NEW BRUNSWICK, NJ - The city planning board voted 9-0 to approve plans for a 109-unit, four-story hotel at the jughandle connecting Route 1 and Route 18 north.
The move came at the board’s November 13 meeting, after close to two hours of testimony from the hotel’s developer, Highview Hospitality NB, LLC, as well as residents in the nearby Rutgers Village, who were opposed to the hotel.
Developers from the Red Bank-based firm plan to construct a Home2 Suites by Hilton at the 1.76 acre property, which according to property records, is owned by the Edison-based Thasos Island Realty/Leontarakis as of 2017.
The developers' legal counsel consists of Thomas Kelso, who also serves as Middlesex County's legal counsel.
The hotel will include a lobby, indoor pool, patio, breakfast area, fitness room, outdoor lounge space and 109 parking spaces, according to company representatives. There will also be a beacon with a light on top of it, which will glow dimly from a top the hotel.
The developers will enter into a 20-year franchise agreement with Hilton, meaning the hotel giant expects to get 20 years worth of revenue from the site.
“They’re pretty strict about maintaining their brand, we are subject to regular inspection, periodic property improvement regimes," Heisler said.
If the contract is cut before the 20-year period is up, Hilton will go after whoever owns the property and attempt to recoup the revenue which would have been generated in the remaining years, according to Heisler.
Opposition to the hotel came from nearby Rutgers Village residents, who said they worried this project would add to traffic woes.
“We’re the ones who will be most adversely affected by this hotel; it’s a nightmare,” said longtime Rutgers Village resident Marie Tasy, referring to traffic on Route 1 and Route 18.
“We also have the carwash, it is so dangerous,” Tasy added. “We have people come off Route 1, we have people coming out of the Tiger Mart, and people do go really fast.”
Michael Rodriguez, the project’s engineer, maintained that the posted speed limit at that ramp is 20 miles per hour, which should be safe enough for people to enter and exit the hotel. He did admit that some will drive faster.
Neighboring the lot are an Exxon gas station and Tiger Mart convenience store, the Dipyourz auto body shop and Trax Car Wash.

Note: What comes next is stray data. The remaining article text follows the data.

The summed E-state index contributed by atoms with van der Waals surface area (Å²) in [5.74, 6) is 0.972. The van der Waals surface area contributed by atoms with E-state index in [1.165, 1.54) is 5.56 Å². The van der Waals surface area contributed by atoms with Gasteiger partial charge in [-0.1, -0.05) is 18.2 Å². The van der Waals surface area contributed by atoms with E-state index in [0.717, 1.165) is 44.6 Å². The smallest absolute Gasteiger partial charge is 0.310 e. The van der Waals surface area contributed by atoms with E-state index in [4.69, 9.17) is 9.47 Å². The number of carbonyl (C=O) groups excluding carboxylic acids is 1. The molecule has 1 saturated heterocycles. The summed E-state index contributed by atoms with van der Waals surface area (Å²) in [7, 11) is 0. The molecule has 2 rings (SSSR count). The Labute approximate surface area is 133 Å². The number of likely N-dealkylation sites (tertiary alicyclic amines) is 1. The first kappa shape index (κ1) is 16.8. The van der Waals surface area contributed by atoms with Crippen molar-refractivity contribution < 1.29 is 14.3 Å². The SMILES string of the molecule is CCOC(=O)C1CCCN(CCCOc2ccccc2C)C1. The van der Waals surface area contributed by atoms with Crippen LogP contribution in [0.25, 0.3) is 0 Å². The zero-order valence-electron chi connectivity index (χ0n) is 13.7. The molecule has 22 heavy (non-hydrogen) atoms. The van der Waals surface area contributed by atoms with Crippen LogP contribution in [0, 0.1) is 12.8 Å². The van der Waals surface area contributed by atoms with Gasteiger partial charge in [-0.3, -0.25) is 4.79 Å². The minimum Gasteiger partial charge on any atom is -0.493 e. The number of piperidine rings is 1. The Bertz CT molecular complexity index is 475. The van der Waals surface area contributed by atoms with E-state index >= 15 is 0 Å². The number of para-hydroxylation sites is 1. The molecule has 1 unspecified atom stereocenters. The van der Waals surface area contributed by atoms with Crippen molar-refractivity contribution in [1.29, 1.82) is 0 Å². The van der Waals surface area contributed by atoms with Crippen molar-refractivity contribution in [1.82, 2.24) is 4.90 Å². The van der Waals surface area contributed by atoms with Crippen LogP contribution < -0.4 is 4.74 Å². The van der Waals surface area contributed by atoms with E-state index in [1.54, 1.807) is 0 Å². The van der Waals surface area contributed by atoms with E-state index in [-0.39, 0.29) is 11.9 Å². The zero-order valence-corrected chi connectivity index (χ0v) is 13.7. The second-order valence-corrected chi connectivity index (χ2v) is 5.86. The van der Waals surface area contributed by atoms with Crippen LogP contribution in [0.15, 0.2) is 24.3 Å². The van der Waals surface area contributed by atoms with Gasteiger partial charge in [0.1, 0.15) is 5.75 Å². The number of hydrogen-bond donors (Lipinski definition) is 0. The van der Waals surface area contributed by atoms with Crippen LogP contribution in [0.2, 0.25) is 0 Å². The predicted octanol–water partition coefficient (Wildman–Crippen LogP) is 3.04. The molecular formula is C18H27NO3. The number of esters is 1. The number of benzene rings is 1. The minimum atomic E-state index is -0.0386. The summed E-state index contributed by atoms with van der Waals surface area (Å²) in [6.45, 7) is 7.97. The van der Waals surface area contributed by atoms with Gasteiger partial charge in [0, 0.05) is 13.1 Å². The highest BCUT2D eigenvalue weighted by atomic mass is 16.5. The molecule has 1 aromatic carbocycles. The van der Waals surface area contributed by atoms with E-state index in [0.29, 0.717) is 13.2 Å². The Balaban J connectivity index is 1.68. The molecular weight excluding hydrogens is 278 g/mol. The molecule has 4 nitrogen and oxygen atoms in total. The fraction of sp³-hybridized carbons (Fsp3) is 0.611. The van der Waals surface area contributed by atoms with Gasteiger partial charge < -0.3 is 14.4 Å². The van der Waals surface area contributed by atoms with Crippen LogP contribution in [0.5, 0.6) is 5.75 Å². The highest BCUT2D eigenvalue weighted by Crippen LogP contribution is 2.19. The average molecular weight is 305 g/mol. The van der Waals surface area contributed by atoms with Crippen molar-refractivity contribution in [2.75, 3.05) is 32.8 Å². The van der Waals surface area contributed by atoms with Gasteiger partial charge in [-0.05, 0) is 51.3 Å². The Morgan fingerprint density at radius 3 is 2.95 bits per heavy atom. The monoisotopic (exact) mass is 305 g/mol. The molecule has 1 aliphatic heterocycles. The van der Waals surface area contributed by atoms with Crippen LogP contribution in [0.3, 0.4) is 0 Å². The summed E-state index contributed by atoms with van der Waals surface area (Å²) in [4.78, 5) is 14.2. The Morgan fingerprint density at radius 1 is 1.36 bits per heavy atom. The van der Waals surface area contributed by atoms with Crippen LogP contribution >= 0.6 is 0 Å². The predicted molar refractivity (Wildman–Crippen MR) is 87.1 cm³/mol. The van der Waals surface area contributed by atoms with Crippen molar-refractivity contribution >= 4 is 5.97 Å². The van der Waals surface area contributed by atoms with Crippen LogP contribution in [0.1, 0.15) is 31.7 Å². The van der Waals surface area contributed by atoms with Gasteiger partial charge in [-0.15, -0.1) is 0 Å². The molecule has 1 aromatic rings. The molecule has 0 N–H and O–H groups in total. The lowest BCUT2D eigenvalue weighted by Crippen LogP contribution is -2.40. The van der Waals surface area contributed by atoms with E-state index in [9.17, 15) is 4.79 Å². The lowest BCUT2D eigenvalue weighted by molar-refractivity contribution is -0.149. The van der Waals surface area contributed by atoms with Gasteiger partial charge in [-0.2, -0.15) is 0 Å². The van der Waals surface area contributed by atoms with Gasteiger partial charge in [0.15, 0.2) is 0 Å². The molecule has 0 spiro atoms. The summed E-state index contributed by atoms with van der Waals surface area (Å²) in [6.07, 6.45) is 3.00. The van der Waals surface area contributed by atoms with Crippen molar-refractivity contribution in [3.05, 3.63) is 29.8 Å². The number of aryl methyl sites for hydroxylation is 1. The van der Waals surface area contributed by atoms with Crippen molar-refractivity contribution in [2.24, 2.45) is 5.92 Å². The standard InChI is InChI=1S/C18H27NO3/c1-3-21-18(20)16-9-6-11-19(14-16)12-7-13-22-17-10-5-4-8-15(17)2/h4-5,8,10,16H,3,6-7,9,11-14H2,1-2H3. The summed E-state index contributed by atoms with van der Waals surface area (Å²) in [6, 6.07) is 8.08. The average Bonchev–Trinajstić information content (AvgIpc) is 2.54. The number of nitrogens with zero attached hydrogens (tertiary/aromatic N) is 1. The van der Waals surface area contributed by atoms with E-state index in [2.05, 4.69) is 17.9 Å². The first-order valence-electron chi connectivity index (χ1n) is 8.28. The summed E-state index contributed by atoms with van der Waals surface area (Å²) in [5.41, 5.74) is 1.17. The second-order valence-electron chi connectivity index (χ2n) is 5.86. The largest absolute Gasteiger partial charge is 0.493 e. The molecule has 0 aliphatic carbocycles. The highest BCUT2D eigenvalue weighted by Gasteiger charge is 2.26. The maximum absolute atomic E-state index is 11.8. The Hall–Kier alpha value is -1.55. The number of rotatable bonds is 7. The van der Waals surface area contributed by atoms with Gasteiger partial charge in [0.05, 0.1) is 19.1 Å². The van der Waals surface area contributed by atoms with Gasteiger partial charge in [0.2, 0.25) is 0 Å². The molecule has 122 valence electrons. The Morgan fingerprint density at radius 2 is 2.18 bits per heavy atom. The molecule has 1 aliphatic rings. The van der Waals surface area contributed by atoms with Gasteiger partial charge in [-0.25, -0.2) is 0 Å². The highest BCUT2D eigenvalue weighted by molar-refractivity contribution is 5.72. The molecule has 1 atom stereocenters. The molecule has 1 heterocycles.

Also in the neighborhood will be a Red Carpet Inn and Motel 6 New Brunswick on Route 1, as well as a Hilton East Brunswick and Holiday Inn Express, both of which tower over Route 18 and the NJ Turnpike.
Elizabeth Dolan, the project’s traffic consultant, said that the hotel would generate 58 car trips in an hour, entering and exiting the hotel, a relatively “benign” impact on traffic.
“WaWa’s, QuickChek’s, 7-Eleven’s, other types of convenience uses, offices and medical offices, would generate comparable activity to the proposed hotel,” Dolan said. “But any of those quick serve or fast food places would certainly generate well in excess of over 100 trips an hour.”
The Bennigan’s restaurant, which now sits abandoned on the property, generated twice as much traffic during peak hours, according to Dolan.
“This is a well-designed site and will not lead to what is in the code ‘hesitation on the state highway,’ that is something the DOT does not want,” Dolan said. “This design will keep cars moving.”
Still, other residents remained unconvinced.
“We’re going with the assumption that the C5 was a good decision when it was made,” said longtime Rutgers Village resident Robert Gerling. C5 refers to commercial properties on highways, such as the enterprises found on Route 1 and Route 18.
“I think it was a terrible decision when it was made, and putting anything in that area right now is going to be a tremendous traffic disaster,” Gerling added.
Traffic coming out of the hotel primarily will be commuters to large New Brunswick entities, such as Rutgers and Johnson & Johnson, Gerling contended, meaning these motorists would get caught up in rush hour traffic.
The Bennigan’s restaurant, Gerling contended, didn't bring in traffic at peak hours, so the traffic wouldn't be nearly as much as the hotel.
“If any of you have children who live in the village, or are of driving age, God bless you and God help you,” Gerling said.
The board was unable to consider implications for traffic and the surrounding neighborhood because it had no authorization to do so.
“As a planning board, you cannot take into consideration whether its use is appropriate or inappropriate for the site, because the use itself is a permitted use,” board attorney Aravind Aithal told its members.
Board member David Fitzhenry, before the vote, voiced his agreement that traffic implications were beyond the scope of what the board could consider.
“It’s frustrating when you’re sitting here as board members,” Fitzhenry said. “You’re not allowed to think outside of the initial application, to go beyond that application, to the impact it would have in the immediate area.”
If the applicant has proven their case that all zoning standards are met and why they should be granted exceptions to those standards, Fitzhenry said, then the board typically doesn’t have any choice but to approve.